Homecoming Lecture Series
2013 - Diversity in the Helping Professions through Effective Communication Strategies
Nancy Orel, PhD, LPC, and Director of the Gerontology Program began by sharing a strategy for assessing our diverse population and how to better understand their needs and communicate more effectively.
Other faculty from the College of Health and Human Services and Affiliates from the Center of Excellence for Health and Wellness across the Lifespan shared insights from their research and lessons in diversity that will make us think outside the box.
2012 - When It's Not Black and White: Decision Making with Individuals with Dementia and Their Families
In a workshop sponsored by the College of Health and Human Services in partnership with the Alzheimer's Association of Northwest Ohio, Beth Spencer, MA, LMSW, examined issues that families struggle with in making decisions for their relatives who have memory loss or other cognitive changes. Ethical issues and risk assessments were described as well as practical strategies for working with clients with memory loss.
Beth Spencer, who has specialized in dementia care since 1982, has worked with individuals with memory loss and their families in a variety of settings, including residential care, private practice, and adult day programs. She is the co-author of Understanding Difficult Behaviors,Moving a Relative with Memory Loss: A Family Caregiver's Guide, and most recently, Developing Meaningful Connections with People with Dementia.
2011 - Issues Surrounding Vulnerable Populations in Need of an Advocate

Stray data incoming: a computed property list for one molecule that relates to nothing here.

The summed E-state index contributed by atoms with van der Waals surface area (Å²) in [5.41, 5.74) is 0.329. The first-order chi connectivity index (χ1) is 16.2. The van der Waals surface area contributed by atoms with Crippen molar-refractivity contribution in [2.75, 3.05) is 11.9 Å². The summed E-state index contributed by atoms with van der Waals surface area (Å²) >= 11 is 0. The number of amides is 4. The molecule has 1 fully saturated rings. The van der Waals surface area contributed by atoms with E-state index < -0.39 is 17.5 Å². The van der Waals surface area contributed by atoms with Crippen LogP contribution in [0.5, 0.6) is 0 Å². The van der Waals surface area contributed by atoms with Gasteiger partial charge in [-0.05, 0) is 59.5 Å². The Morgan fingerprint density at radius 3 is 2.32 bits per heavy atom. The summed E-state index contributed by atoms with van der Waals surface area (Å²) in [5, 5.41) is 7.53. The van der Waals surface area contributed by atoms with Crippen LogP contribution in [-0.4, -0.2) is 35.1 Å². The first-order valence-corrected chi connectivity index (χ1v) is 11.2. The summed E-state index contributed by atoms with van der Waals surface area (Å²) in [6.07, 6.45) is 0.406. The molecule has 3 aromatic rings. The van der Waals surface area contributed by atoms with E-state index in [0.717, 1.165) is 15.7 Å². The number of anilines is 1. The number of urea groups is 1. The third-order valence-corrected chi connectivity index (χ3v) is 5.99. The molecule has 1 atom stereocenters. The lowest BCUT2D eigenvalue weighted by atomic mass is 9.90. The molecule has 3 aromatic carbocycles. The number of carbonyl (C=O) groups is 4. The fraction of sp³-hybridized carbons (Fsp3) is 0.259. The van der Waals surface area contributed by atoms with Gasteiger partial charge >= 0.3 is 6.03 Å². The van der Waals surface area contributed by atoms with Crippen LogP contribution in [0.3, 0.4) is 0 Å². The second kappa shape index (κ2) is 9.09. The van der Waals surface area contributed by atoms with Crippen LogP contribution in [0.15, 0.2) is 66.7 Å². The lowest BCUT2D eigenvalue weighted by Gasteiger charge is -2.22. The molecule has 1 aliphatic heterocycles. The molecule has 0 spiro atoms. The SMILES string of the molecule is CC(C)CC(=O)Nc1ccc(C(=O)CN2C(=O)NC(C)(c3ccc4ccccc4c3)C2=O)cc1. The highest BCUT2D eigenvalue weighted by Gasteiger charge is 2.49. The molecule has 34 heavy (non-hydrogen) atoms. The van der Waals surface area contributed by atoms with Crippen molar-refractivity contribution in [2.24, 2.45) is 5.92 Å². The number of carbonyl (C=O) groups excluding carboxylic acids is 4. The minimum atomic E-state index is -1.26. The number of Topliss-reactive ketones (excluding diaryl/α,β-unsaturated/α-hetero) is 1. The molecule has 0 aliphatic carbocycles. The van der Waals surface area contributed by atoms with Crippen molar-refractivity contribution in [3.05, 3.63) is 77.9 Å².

Attorneys Chad Baker and Eileen Sullivan provided information from the perspectives of a probate attorney and a bank trust officer that can assist the helping professional in identifying clients who are at risk for various types of exploitation. Through case studies participants learned how to help clients maintain their autonomy and learned what their professional obligation is to the client and their representatives.
Probate Judges Puffenberger and Woessner, from Lucas and Wood Counties, shared trends that they have seen in their courtrooms when presiding over cases involving clients who are dealing with end of life needs, physical and mental challenges, financial exploitation, and difficulties due to family conflicts to name only a few. The Judges discussed the role of the professional in their courtrooms and how they can best benefit their clients.
2010 - Servant Leadership and Recovery from Severe and Persistent Mental Illness:
Consumer Empowerment in the Context of Healthcare Reform
BGSU alumnus William Harper ’76 presented information and facilitated a panel discussion about consumer empowerment in mental health services. Harper, who is executive director of the United Way of Greater Lorain County, has had an extensive career as a service provider and executive in behavioral health agencies. He served as assistant director of the Ohio Department of Mental Health from 2007-09. In 2010, he was named one of BGSU’s Centennial Alumni Award recipients.
2009 - Domestic Violence: You Can Make a Difference!
This workshop offered opportunities to relate to the experiences of victims of domestic violence of all ages, genders, and sexual orientation. The myths and complex realities of intimate partner violence were discussed. Information on how to become an effective advocate for all victims of domestic violence was offered as well as the services and resources available to all helping professionals and the people they serve.